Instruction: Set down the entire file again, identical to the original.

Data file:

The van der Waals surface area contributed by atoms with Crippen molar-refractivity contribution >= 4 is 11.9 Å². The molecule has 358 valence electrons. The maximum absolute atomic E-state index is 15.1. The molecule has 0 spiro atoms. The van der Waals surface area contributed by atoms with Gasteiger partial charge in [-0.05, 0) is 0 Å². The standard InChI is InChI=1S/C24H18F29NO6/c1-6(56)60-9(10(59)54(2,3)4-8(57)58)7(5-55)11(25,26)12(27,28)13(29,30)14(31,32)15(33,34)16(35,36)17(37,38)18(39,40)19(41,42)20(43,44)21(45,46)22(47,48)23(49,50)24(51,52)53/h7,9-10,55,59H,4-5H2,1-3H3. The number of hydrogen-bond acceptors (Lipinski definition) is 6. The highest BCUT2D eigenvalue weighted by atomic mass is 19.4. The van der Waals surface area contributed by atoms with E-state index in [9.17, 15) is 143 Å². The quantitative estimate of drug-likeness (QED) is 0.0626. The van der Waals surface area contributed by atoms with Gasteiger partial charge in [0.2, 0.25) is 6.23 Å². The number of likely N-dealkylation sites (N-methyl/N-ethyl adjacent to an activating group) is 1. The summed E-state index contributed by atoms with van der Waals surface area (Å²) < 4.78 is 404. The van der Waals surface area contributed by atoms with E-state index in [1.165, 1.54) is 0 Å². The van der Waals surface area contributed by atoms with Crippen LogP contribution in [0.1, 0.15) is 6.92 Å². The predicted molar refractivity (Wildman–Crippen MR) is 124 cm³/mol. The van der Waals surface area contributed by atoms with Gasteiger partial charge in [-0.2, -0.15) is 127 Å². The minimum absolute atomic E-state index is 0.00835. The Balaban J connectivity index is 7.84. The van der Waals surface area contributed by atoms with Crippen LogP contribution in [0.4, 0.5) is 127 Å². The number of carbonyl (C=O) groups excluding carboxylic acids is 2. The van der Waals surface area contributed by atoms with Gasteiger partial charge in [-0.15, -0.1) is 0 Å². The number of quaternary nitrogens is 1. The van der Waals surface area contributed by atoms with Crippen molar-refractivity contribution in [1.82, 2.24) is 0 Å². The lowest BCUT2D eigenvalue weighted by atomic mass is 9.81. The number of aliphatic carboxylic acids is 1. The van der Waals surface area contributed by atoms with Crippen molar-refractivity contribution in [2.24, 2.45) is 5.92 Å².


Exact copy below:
The van der Waals surface area contributed by atoms with Crippen molar-refractivity contribution >= 4 is 11.9 Å². The molecule has 358 valence electrons. The maximum absolute atomic E-state index is 15.1. The molecule has 0 spiro atoms. The van der Waals surface area contributed by atoms with Gasteiger partial charge in [-0.05, 0) is 0 Å². The standard InChI is InChI=1S/C24H18F29NO6/c1-6(56)60-9(10(59)54(2,3)4-8(57)58)7(5-55)11(25,26)12(27,28)13(29,30)14(31,32)15(33,34)16(35,36)17(37,38)18(39,40)19(41,42)20(43,44)21(45,46)22(47,48)23(49,50)24(51,52)53/h7,9-10,55,59H,4-5H2,1-3H3. The number of hydrogen-bond acceptors (Lipinski definition) is 6. The highest BCUT2D eigenvalue weighted by atomic mass is 19.4. The van der Waals surface area contributed by atoms with E-state index in [9.17, 15) is 143 Å². The quantitative estimate of drug-likeness (QED) is 0.0626. The van der Waals surface area contributed by atoms with Gasteiger partial charge in [0.2, 0.25) is 6.23 Å². The number of likely N-dealkylation sites (N-methyl/N-ethyl adjacent to an activating group) is 1. The summed E-state index contributed by atoms with van der Waals surface area (Å²) < 4.78 is 404. The van der Waals surface area contributed by atoms with E-state index in [1.165, 1.54) is 0 Å². The van der Waals surface area contributed by atoms with Crippen LogP contribution in [0.1, 0.15) is 6.92 Å². The predicted molar refractivity (Wildman–Crippen MR) is 124 cm³/mol. The van der Waals surface area contributed by atoms with Gasteiger partial charge in [-0.2, -0.15) is 127 Å². The minimum absolute atomic E-state index is 0.00835. The Balaban J connectivity index is 7.84. The van der Waals surface area contributed by atoms with Crippen LogP contribution in [0.4, 0.5) is 127 Å². The number of carbonyl (C=O) groups excluding carboxylic acids is 2. The van der Waals surface area contributed by atoms with Gasteiger partial charge in [-0.15, -0.1) is 0 Å². The number of quaternary nitrogens is 1. The van der Waals surface area contributed by atoms with Crippen molar-refractivity contribution in [1.82, 2.24) is 0 Å². The lowest BCUT2D eigenvalue weighted by atomic mass is 9.81. The number of aliphatic carboxylic acids is 1. The van der Waals surface area contributed by atoms with Crippen molar-refractivity contribution in [2.24, 2.45) is 5.92 Å².